posted by tieguy at 10:19 PM on July 05

Re: the NBA cap -- There's a soft cap, which is defined as 48.04% of basketball related income at this point. You can go over it under certain situations (resigning your star player, etc.), which I guess is what a soft cap means. There's also a cap on player salaries, dependent on how long they've been in the league. That cap is also soft. There's also a luxury tax, which is triggered when the league-wide salaries and benefits exceed the designated percentage of BRI by more than 10% of the league-wide salaries and benefits. There will be a luxury tax this coming season; there probably won't be the season after that, based on projected salaries. Teams like Portland and the Knicks get away with paying insane salaries because teams like the Clippers always wind up way under the cap. The estimable Larry Coon has written up a very good salary cap FAQ, from which I have cribbed extensively.

posted by Bryant at 02:01 AM on July 06

The NBA salary cap seems to be the best unless you prefer your home team's best players getting cut after the season, as happens in the NFL. And yet, the NBA has more teams like the Royals and Brewers than any of the other two major sports leagues. In general, the Wizards, Clippers, Warriors, Nuggets, Grizzlies, Cavaliers and Hawks have been pretty pathetic in recent years. Only recently have the Kings, Nets, Mavericks, and Sixers given up their lottery membership cards. This points more toward smart and committed management as a factor in winning rather than money. By comparison, only three MLB franchises -- the Tigers, Brewers, Devil Rays and Royals -- seem to be hopeless (in every way) on a year-to-year basis, in a league where people constantly talk about haves and have-nots. As much as people like to whine about the Yankees and the players union, charity starts at home and the choices teams make determine the chances more than the marketplace. Some clubs spend and do so wisely. Others spend, but don't do it as well (See Dodgers and Orioles in the late 90s). Some clubs like the Phillies are in big markets but spend like they're in Green Bay. The Athletics make the most of what they have, while the Royals choose to pray for rain as they've done for the past dozen years.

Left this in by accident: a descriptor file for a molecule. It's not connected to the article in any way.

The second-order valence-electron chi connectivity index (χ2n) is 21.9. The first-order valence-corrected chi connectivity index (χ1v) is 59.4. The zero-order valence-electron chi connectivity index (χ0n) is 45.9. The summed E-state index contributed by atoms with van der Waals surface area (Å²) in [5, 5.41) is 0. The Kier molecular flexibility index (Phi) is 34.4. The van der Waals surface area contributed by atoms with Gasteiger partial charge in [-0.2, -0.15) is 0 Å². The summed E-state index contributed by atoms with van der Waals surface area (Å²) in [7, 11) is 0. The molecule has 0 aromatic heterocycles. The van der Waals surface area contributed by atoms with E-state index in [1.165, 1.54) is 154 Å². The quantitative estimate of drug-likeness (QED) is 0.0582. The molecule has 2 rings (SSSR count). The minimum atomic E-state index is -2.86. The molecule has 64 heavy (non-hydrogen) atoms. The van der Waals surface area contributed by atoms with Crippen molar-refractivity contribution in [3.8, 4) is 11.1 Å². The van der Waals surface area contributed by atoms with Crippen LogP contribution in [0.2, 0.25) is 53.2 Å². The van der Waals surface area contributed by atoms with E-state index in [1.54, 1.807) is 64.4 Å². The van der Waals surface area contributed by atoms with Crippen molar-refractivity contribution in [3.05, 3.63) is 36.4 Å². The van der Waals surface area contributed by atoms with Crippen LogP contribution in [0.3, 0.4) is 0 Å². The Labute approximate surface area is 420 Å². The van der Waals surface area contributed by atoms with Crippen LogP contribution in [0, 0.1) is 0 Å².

posted by jackhererra at 11:04 AM on July 06

I was going to say something about the lack of parity in the NBA, but then I realized it wouldn't be fair; the Lakers were built before the current collective bargaining agreement, so you can't pin their dominance on that. Last year, the highest spending NBA team was New York, followed closely by Portland. Milwaukee came in next, 20 million bucks lower. Then Philly. The top five rounds out with Phoenix. We finally hit a real contender with Sacramento at number six.

posted by Bryant at 12:36 PM on July 06

Maybe this strike will be the straw that makes MLB finally realize that the way of the NBA and NFL is the right path. How can you attract a new generation of fans if the seasons keep getting cancelled? The answer is: you won't.

posted by owillis at 10:22 PM on July 07